Why track China’s port inventory?
Iron ore inventory levels at Chinese ports can impact purchasing decisions because they reflect the safety net and the imbalance between iron ore supply and steel mill demand. When the Chinese market rises, shipping stocks tend to rise as well. When inventory levels are low, importers may restock, which would encourage iron ore shipments. However, when inventory levels are high, importers are likely to postpone new orders.
Inventories fall for nine weeks in a row
The SteelHome China Steel Price Index collects inventory data on a weekly basis from 44 Chinese ports (MCHI). After declining for 11 consecutive weeks, port inventory has started inching up recently. Iron ore inventories increased for two consecutive weeks to reach 82.35 million tons as of July 10.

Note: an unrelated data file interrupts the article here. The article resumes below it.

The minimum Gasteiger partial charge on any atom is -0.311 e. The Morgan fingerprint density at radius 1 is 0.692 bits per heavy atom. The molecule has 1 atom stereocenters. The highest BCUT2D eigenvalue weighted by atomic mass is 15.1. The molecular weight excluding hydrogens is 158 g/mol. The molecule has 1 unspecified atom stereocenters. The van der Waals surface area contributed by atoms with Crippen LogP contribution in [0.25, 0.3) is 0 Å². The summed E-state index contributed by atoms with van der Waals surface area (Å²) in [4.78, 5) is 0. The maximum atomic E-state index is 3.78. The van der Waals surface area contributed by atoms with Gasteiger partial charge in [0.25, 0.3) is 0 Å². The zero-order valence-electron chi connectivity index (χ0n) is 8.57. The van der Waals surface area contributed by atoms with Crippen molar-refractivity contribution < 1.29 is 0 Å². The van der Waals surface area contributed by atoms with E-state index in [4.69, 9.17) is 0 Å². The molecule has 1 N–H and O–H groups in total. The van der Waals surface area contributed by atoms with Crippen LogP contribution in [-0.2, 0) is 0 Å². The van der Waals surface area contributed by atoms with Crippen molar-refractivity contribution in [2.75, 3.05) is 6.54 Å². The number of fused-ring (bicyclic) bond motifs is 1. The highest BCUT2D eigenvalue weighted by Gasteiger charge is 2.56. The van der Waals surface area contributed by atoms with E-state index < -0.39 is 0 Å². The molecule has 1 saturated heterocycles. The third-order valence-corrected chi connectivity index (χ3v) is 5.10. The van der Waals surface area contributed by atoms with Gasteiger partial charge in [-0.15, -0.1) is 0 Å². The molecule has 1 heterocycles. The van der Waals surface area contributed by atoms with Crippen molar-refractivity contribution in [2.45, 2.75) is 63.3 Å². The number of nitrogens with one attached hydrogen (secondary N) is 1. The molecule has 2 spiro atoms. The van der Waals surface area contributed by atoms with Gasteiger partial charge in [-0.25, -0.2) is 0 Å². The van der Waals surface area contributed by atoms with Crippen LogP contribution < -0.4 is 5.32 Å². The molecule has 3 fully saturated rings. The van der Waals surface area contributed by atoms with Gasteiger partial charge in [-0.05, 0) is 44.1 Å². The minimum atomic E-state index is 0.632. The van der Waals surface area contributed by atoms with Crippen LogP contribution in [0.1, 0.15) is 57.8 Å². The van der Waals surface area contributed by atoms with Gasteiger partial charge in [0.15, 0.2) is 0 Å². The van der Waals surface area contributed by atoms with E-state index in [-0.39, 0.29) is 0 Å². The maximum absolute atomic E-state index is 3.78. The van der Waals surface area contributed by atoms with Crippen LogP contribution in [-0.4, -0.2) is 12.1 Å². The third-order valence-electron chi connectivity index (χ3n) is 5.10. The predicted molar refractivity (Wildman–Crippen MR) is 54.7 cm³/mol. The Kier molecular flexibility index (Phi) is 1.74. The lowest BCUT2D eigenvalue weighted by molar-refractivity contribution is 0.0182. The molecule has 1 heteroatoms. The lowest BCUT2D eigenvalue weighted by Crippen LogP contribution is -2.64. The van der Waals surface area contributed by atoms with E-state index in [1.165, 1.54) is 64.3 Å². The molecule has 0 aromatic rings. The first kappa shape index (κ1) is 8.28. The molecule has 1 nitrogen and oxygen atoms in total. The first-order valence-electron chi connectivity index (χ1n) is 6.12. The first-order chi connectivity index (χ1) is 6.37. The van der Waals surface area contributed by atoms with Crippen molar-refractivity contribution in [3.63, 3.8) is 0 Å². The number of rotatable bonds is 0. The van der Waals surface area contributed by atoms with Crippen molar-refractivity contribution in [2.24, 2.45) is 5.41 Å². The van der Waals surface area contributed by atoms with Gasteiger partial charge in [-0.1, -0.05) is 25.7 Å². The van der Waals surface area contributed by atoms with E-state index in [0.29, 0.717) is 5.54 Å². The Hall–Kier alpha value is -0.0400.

This translates into an inventory-to-steel production ratio of 1.18x. Often preferred by analysts over raw inventory figures for tracking progress in the sector, this ratio measures how much inventory is available to keep actual steel production activity going. To put things into perspective, the five-year average ratio is 1.48x the amount of steel production.
Impact of inventory on dry bulk players
Increasing shipments from Australia and Brazil on the one hand and waning demand from China on the other are resulting in a stockpiling of inventories. This could mean lower volumes being ordered in the future.
That would have a negative impact on the Guggenheim Shipping ETF (SEA). It would also be negative for dry bulk shipping companies including Diana Shipping (DSX), Golden Ocean Group (GOGL), and Scorpio Bulkers (SALT).
Investors can also consider the SPDR S&P Metals and Mining ETF (XME) for exposure to the diversified metals space.
China’s import volumes drive the dry bulk shipping industry. In the next part of this series, we’ll look at this in greater detail.